What Are Your Problems?
By Steve Durkac
Back in 1994 I had assumed the pastorate of a church where I had the unusual opportunity to sit down with the outgoing pastor to discuss various issues of that congregation.
As I was sitting with him in his office talking, he handed me his keys and said, “Oh, I almost forgot, each Wednesday at 11:00 AM you have a counseling session, here in this office, with Mrs. Redford.” Not her real name, but I did ask, “What kind of problem does Mrs. Redford have?”
He gave me a verbal laundry list of problems that ranged from family skeletons to relationship issues to financial troubles to spiritual guilt to worries about inherited illnesses to fear of her family’s tomorrow, even mentioning her stress about a leaky kitchen faucet!
After hearing this, I asked, “How long have you been meeting with her?” The pastor said, “For the past seven years” which was as long as he had been there.
We then prayed together and I warmly wished my friend goodbye as he drove-off to his new pastorate in a neighboring state. As I waved goodbye, my mind was still trying to process this weekly counseling appointment that I seemingly just inherited.
Now, let me say something about pastors and counseling. We love doing counseling, because it makes us feel like we are doing something other than sitting in committees. It’s true that counseling parishioners is helping and influencing lives, however, seminary gives us just enough training to be dangerous!
We learn just enough to identify problems, but not enough to help others psychologically work through those issues. We are not trained in psychotherapies. We are trained in Bible therapy! We can easily get our schedules and energies drained by these good intentions, but how better it is to introduce others to the Great Counselor.
I decided to honor the counseling appointment and at least evaluate the need before I announce or attempt any change. At my first session with Mrs. Redford, I listened. At my second session with Mrs. Redford, I asked questions and listened some more. At my third session with Mrs. Redford, I introduced her to what I told her was “prayer therapy.”
What was this “prayer therapy” that I introduced her too? I opened the Bible to the Lord’s Prayer in Matthew 6:9-13 and asked her to pray about her problems using the four principles of prayer taught by our Lord and Savior Jesus Christ.
As we read through Matthew 6:9-13 I pointed out that Jesus teaches us four specific principles about prayer that if she began to use could change her problems. The four principles we looked at were start with praise, state your petition, stand on His promises, and share in His power.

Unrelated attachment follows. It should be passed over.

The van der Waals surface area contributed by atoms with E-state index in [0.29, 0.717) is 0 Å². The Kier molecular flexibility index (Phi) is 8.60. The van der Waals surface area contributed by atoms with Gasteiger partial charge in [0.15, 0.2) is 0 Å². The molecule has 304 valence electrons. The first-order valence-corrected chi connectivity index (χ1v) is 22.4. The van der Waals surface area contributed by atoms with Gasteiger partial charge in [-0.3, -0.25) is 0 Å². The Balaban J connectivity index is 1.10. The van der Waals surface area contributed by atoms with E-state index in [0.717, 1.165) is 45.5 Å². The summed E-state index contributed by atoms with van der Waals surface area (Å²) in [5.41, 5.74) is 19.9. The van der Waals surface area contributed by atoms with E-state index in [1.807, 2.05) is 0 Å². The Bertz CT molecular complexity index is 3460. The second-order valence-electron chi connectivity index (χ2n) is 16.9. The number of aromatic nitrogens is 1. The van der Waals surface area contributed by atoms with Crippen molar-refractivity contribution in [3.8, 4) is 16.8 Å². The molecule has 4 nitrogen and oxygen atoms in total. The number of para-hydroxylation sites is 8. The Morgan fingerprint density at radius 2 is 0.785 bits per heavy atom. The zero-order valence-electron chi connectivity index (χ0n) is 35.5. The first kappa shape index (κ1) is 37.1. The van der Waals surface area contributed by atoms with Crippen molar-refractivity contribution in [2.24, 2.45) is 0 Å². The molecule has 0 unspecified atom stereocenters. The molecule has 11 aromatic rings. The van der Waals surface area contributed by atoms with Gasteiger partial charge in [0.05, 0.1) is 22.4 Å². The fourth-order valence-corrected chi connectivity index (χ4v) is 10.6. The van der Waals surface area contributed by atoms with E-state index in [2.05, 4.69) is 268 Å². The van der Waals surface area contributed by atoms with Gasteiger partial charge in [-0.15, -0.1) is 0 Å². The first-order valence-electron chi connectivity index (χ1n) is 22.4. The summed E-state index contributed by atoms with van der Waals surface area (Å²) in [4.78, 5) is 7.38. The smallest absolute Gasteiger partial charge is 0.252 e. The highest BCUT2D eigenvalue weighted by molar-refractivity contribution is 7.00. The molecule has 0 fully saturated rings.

The same four principles that I shared that day are also detailed in my book “How to Pray: A Pocket Guide to the Four Principles of Prayer Taught by Jesus” or as a FREE download at the CrossHope Chapel website’s page “How to Pray: PDF.”
At our fourth session, Mrs. Redford said, “Pastor, I hope you don’t feel bad, but this “prayer therapy” approach is such a blessing to me, that I would almost rather spend this time in prayer than here talking with you.” To which I thought, “Praise God!”
So what kind of problems do you have? Have you been carrying the same problems around for the last seven years, simply talking about them week after week with no real change?
Whatever your problem, prayer is the answer!
“Prayer is the answer to every problem in life. It puts us in tune with divine wisdom, which knows how to adjust everything perfectly. So often, we do not pray in certain situations because from our standpoint the outlook is hopeless. But nothing is impossible with God. Nothing is so entangled that it cannot be remedied. No human relation is too strained for God to bring about reconciliation and understanding. No habit is so deeply rooted that it cannot be overcome. No one is so weak that he cannot be made strong. Whatever we need or desire, if we trust God, He will supply it. If anything is causing worry and anxiety, let us stop rehearsing the difficulty and trust God for healing, love, and power.” -R.A. Renfro
Let me know if we can pray with you or for you by submitting your prayer request at the CrossHope Chapel’s Prayer page.
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